Events and observers
Working with events and observers is one of the main ways to extend Magento functionality. The events and observers implementation in Magento 2 is based on the publish-subscribe pattern. Using events and observers, you can run your custom code in response to a specific Magento event or even a custom event.
Events are dispatched by modules when certain actions are triggered. In addition to its own events, Magento allows you to create your own events that can be dispatched in your code. When an event is dispatched, it can pass data to any observers configured to watch that event.
To dispatch an event, call the
dispatch function of the event manager class and provide it with the name of the event you want to dispatch along with an array of data you wish to provide to observers.
The following example shows you how to dispatch an event with and without an array of data.
Creating new events
Custom events can be dispatched by simply passing in a unique event name to the event manager when you call the
dispatch function. Your unique event name is referenced in your module’s
events.xml file where you specify which observers will react to that event.
Generally, the location of the
events.xml file will be under the
<module-root>/etc directory. Observers that are associated with events here will watch for these events globally. The
events.xml file can also be defined under the
<module-root>/etc/adminhtml directories to configure observers to only watch for events in those specific areas.
Observers are a certain type of Magento class that can influence general behavior, performance, or change business logic. Observers are executed whenever the event they are configured to watch is dispatched by the event manager.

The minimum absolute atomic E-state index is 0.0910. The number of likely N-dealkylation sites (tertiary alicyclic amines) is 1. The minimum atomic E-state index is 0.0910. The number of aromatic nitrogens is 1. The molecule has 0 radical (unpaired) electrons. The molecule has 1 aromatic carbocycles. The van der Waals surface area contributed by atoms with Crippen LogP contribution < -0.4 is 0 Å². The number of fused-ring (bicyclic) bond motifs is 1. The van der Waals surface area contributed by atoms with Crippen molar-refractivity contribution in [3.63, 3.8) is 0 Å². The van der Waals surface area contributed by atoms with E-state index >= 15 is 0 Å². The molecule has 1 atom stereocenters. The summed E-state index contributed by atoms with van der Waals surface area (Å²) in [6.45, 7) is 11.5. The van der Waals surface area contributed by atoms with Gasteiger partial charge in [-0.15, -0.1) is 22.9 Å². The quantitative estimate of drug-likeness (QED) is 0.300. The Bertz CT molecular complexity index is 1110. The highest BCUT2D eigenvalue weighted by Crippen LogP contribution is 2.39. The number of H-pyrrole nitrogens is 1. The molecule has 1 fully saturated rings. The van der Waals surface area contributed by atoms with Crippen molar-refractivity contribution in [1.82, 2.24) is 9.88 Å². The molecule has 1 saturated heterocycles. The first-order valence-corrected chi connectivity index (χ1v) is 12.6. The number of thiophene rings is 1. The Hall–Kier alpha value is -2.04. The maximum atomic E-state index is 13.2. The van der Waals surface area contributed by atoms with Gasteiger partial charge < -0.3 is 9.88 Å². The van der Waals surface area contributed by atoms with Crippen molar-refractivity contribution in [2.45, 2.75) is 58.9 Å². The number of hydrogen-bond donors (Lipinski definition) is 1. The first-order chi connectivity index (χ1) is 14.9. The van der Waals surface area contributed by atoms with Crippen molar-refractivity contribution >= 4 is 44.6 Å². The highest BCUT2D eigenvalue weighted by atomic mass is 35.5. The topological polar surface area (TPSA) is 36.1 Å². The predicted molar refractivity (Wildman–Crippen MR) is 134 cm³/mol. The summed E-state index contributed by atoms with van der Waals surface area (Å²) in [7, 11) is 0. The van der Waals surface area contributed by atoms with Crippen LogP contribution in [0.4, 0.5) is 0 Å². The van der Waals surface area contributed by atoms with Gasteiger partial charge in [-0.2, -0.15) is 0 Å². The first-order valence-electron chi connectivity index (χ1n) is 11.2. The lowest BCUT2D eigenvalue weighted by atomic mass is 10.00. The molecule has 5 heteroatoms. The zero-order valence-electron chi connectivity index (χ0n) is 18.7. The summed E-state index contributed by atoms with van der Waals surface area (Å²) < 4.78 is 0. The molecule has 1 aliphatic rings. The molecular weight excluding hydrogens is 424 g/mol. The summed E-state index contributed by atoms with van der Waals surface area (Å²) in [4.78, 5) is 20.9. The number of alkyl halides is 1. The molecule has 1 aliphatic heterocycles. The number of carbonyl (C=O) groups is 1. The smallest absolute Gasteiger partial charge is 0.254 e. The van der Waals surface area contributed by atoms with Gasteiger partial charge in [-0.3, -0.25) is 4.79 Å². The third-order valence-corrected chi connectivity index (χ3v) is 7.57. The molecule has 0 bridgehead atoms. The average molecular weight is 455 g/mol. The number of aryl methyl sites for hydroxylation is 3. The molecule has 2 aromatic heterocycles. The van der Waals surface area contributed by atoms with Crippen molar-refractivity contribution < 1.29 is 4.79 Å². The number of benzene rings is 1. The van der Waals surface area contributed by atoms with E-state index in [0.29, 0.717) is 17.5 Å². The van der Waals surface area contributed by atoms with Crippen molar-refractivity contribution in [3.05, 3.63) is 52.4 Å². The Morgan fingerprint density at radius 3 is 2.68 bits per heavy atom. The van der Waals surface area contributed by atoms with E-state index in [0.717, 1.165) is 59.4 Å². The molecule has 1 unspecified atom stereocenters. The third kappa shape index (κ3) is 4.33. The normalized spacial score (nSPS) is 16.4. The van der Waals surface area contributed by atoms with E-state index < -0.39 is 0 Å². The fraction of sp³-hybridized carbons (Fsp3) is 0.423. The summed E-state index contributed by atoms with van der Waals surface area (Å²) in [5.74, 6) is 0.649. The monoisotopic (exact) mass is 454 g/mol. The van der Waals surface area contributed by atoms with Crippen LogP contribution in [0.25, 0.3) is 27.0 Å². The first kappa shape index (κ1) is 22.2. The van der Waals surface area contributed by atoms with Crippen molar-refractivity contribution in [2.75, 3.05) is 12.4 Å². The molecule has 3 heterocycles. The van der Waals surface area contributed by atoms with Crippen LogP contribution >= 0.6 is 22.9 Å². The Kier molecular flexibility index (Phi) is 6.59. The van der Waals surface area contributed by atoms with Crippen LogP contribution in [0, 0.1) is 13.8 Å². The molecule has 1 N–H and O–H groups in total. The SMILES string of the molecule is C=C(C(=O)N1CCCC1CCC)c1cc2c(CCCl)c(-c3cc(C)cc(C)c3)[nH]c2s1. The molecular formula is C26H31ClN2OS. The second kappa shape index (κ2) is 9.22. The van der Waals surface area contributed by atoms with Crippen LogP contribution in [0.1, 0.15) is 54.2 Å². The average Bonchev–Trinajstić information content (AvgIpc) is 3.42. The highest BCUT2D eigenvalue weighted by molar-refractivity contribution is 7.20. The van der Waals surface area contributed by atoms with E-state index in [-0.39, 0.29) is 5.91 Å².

Creating an observer
To create an observer, you must place your class file under your
<module-root>/Observer directory. Your observer class should implement
Magento\Framework\Event\ObserverInterface and define its
Below is an example of the basic observer class structure:
One of the more powerful feature of observers is that they are able to use parameters passed into the event when it was dispatched. Below is an example of an observer obtaining data passed in when the event was dispatched.
Subscribing to events
Observers can be configured to watch certain events in the
observer xml element has the following properties:
name(required) - The name of the observer for the event definition.
instance(required) - The fully qualified class name of the observer.
disabled- Determines whether this observer is active or not. Default value is false.
shared- Determines the lifestyle of the class. Default is false.
Below is an example of how to assign observers to watch certain events:
In the preceding example, we assign the observer
MyObserver to the custom event
Observer names must be unique per event definition. This means that you cannot have two observers with the same name in the same event definition. In the example, both observers have the name
myObserverName. This is acceptable because each of those observers belong to different event definitions.